As Heather MacArthur explained in her excellent article, change is a constant now. Organizations rarely complete one transformation before launching another – oftentimes, they are taking place simultaneously and we would be thankful if there is any level of coordination (planning, or the practical day to day impacts) between and across these transformational efforts. It’s literally sink or swim, and we don’t want any casualties.
In the past, we needed permission to do things differently to embrace change. Now we need to be the role models that make the change that we want to see in the world, without worrying about the consequences, because the change is critical, overdue, and essential for survival. Those who lead the change – regardless of their level within the organization – will be those who remain afloat.
Being agile in mindset and behavior will serve each of us well in our career (and in life, though that’s an entirely different post). And, when things become difficult at work, doing something that might be counterintuitive to our survival spirit – being generous and helping others first – is likely to help us be more successful, and for longer. Our research around leading with generosity proves this time and time again, and we have thousands of examples of people getting back much more than they give as a result of doing small acts of kindness without any expectation of a return.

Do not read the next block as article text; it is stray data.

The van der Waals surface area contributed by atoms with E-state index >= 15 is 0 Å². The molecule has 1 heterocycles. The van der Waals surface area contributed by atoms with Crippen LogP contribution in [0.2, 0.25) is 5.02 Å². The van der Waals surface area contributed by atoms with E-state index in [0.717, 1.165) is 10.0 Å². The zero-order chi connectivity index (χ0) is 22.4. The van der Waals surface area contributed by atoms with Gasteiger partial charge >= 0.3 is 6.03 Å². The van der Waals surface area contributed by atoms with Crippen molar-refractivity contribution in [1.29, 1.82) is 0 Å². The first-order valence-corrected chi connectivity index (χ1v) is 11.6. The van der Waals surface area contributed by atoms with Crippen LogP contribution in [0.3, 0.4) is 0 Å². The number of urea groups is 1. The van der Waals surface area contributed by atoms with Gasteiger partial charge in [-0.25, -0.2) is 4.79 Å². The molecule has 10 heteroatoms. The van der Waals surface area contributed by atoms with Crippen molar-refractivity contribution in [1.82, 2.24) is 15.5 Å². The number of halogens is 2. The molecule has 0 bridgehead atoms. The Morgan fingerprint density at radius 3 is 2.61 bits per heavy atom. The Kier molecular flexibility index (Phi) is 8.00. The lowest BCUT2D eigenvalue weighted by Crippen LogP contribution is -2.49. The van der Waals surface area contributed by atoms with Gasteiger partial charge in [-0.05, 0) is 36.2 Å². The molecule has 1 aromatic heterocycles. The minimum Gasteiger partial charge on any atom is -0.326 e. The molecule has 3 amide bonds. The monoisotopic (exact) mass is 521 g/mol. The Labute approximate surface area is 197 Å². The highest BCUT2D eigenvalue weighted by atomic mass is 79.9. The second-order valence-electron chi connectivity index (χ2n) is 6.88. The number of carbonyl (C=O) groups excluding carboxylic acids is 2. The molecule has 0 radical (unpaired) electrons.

In what people call the future organizations – honestly, they are already here – success will be/is a function of one’s ability to plan, iterate, flex, and demonstrate results even when everything around us appears to be in a state of confusing flux. We partner with teams globally in the agile space, in experiences that we call Agile: Value In Action (AVIA). Through our years of research, we’ve identified the best mindsets, behaviors, and high-return practices in the right mix of theory, practice, and results orientation to help any team – regardless of starting point – to deliver greater value, in shorter timescales, and be more joyful in the process. Yes, it’s ok to want to be happy at work, and it’s ok to communicate that you want that, too.
One final thought while we are swimming in the proverbial ocean of change; instead of fighting the change and trying to get back to the norms of the beach upon which you had set up your shop, take a more agile interpretation of what is happening and think about what the change could offer you if you decided instead to ride the waves. Our work in facilitating and coaching behavior change with individuals, teams, and in organizations across the world proves that making lemonade out lemons when the tide turns can be the very best approach for you personally and professionally.